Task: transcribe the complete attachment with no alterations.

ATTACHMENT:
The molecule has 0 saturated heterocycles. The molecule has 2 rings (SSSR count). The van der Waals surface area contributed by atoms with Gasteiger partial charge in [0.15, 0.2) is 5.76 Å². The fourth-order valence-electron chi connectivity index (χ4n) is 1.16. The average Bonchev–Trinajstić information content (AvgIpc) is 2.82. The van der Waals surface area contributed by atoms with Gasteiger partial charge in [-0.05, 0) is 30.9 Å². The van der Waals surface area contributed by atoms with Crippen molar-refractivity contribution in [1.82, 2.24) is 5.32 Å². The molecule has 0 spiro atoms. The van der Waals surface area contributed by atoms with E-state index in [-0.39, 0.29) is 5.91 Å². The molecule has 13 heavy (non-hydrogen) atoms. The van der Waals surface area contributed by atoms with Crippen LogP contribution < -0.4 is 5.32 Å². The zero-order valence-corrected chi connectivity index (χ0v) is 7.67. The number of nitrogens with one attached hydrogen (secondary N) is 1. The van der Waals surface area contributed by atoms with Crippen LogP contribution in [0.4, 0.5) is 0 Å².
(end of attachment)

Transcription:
The molecule has 0 saturated heterocycles. The molecule has 2 rings (SSSR count). The van der Waals surface area contributed by atoms with Gasteiger partial charge in [0.15, 0.2) is 5.76 Å². The fourth-order valence-electron chi connectivity index (χ4n) is 1.16. The average Bonchev–Trinajstić information content (AvgIpc) is 2.82. The van der Waals surface area contributed by atoms with Gasteiger partial charge in [-0.05, 0) is 30.9 Å². The van der Waals surface area contributed by atoms with Crippen molar-refractivity contribution in [1.82, 2.24) is 5.32 Å². The molecule has 0 spiro atoms. The van der Waals surface area contributed by atoms with E-state index in [-0.39, 0.29) is 5.91 Å². The molecule has 13 heavy (non-hydrogen) atoms. The van der Waals surface area contributed by atoms with Crippen LogP contribution < -0.4 is 5.32 Å². The zero-order valence-corrected chi connectivity index (χ0v) is 7.67. The number of nitrogens with one attached hydrogen (secondary N) is 1. The van der Waals surface area contributed by atoms with Crippen LogP contribution in [0.4, 0.5) is 0 Å².